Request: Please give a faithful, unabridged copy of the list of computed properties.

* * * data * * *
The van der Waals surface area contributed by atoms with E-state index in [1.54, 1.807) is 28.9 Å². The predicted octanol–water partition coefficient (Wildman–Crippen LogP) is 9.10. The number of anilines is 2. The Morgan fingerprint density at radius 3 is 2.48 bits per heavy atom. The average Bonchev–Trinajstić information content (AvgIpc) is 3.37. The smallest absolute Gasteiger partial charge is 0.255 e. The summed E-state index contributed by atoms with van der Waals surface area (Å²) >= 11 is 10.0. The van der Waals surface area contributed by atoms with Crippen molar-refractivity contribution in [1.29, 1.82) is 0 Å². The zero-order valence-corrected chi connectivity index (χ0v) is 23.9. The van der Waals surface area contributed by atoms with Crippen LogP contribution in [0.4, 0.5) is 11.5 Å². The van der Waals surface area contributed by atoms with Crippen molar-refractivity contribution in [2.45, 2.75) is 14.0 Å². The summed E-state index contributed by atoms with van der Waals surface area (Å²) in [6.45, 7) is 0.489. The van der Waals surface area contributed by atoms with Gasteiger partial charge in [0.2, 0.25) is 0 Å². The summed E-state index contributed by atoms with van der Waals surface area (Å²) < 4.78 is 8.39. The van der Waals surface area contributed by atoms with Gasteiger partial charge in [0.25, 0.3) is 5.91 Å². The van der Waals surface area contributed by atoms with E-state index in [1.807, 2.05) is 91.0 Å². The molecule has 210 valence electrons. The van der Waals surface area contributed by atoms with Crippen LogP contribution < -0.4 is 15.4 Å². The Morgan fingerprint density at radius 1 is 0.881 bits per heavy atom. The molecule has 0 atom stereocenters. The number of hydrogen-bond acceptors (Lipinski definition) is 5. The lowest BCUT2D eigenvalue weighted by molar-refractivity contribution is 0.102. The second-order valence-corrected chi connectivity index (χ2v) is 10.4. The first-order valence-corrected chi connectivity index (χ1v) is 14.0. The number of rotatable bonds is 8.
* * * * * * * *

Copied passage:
The van der Waals surface area contributed by atoms with E-state index in [1.54, 1.807) is 28.9 Å². The predicted octanol–water partition coefficient (Wildman–Crippen LogP) is 9.10. The number of anilines is 2. The Morgan fingerprint density at radius 3 is 2.48 bits per heavy atom. The average Bonchev–Trinajstić information content (AvgIpc) is 3.37. The smallest absolute Gasteiger partial charge is 0.255 e. The summed E-state index contributed by atoms with van der Waals surface area (Å²) >= 11 is 10.0. The van der Waals surface area contributed by atoms with Crippen molar-refractivity contribution in [1.29, 1.82) is 0 Å². The zero-order valence-corrected chi connectivity index (χ0v) is 23.9. The van der Waals surface area contributed by atoms with Crippen LogP contribution in [0.4, 0.5) is 11.5 Å². The van der Waals surface area contributed by atoms with Crippen molar-refractivity contribution in [2.45, 2.75) is 14.0 Å². The summed E-state index contributed by atoms with van der Waals surface area (Å²) in [6.45, 7) is 0.489. The van der Waals surface area contributed by atoms with Gasteiger partial charge in [0.2, 0.25) is 0 Å². The summed E-state index contributed by atoms with van der Waals surface area (Å²) < 4.78 is 8.39. The van der Waals surface area contributed by atoms with Gasteiger partial charge in [0.25, 0.3) is 5.91 Å². The van der Waals surface area contributed by atoms with E-state index in [1.807, 2.05) is 91.0 Å². The molecule has 210 valence electrons. The van der Waals surface area contributed by atoms with Crippen LogP contribution < -0.4 is 15.4 Å². The Morgan fingerprint density at radius 1 is 0.881 bits per heavy atom. The molecule has 0 atom stereocenters. The number of hydrogen-bond acceptors (Lipinski definition) is 5. The lowest BCUT2D eigenvalue weighted by molar-refractivity contribution is 0.102. The second-order valence-corrected chi connectivity index (χ2v) is 10.4. The first-order valence-corrected chi connectivity index (χ1v) is 14.0. The number of rotatable bonds is 8.